Wednesday, May 12, 2010

New Zealand - South Island

Leaving on big trips always makes me a little nervous. There's just some feeling in the pit of my stomach and even though I consider myself a pro traveler, ready to absorb whatever differences are ahead, the anticipation gets to me just a little. The Friday that I left was a bit of a crazy day: office in the morning to eke out a bit more work before taking vacation for a week, scramble to get a hair cut, finish laundry and packing, and have one more shower before heading to the airport and spending 16 hours in a plane over 3 flights. But wouldn't you know, once I land, I'm just present like I've always been there. It's comfortable, no matter where I am. Forget being across the world's largest ocean, opposite hemisphere/season, and 19 hours ahead of my normal time zone. Bring it on, New Zealand!

I was one of only three people in my upper deck section of the plane on the flight from LAX to AKL. Lucky me, in business class. I know I'm spoiled. What would I have for dinner? Why, lamb, of course! And after seeing all the sheep in NZ, I'm glad I'm able to separate their cuteness and still enjoy their tastiness. Apologies to any vegetarians.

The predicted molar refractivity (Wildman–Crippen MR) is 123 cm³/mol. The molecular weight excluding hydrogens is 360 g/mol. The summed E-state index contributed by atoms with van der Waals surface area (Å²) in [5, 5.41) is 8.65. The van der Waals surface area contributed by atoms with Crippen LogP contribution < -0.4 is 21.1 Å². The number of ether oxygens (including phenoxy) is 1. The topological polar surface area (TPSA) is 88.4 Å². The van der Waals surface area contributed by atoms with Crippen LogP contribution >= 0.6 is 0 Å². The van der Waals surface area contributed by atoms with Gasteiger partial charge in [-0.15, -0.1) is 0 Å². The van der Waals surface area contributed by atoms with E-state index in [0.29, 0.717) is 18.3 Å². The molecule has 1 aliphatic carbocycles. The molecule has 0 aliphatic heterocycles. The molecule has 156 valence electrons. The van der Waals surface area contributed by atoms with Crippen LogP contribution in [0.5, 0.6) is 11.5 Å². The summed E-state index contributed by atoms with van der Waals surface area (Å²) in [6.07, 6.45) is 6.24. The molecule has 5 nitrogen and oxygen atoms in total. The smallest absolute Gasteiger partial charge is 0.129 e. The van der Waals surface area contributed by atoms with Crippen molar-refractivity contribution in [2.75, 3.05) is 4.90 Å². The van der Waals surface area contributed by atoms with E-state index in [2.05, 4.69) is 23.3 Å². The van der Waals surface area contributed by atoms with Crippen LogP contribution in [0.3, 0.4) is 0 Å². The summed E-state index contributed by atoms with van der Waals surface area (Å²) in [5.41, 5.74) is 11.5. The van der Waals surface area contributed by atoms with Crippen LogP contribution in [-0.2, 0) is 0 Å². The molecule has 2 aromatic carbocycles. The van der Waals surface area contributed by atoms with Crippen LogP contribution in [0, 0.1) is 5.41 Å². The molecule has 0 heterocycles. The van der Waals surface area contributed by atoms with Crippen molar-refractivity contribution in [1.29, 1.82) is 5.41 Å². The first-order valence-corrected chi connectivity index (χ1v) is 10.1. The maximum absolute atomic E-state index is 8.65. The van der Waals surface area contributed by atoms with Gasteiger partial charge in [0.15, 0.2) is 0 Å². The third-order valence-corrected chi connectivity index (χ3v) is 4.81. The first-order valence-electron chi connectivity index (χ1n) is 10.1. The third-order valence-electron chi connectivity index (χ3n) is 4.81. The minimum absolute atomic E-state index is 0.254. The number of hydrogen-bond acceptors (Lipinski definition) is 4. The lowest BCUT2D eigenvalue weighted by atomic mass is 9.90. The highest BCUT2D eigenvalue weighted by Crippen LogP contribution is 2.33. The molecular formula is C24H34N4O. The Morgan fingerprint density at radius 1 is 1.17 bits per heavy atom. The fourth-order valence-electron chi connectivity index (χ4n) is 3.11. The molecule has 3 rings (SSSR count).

Upon landing in Auckland, and walking outside, I could smell the ocean air and feel the instant humidity. Had a little walk over to the domestic terminal for a short connecting flight down to Christchurch, which I promptly slept through. I had hoped to maybe catch a bus to downtown near the hotel, but I was tired and it was Easter Sunday. Very sleepy town, indeed, so I went for the cab.

A little shower + nap = time to explore.
Christchurch is set on a river that flows through most of the downtown area. Lots of greenery, a welcome change from the desert.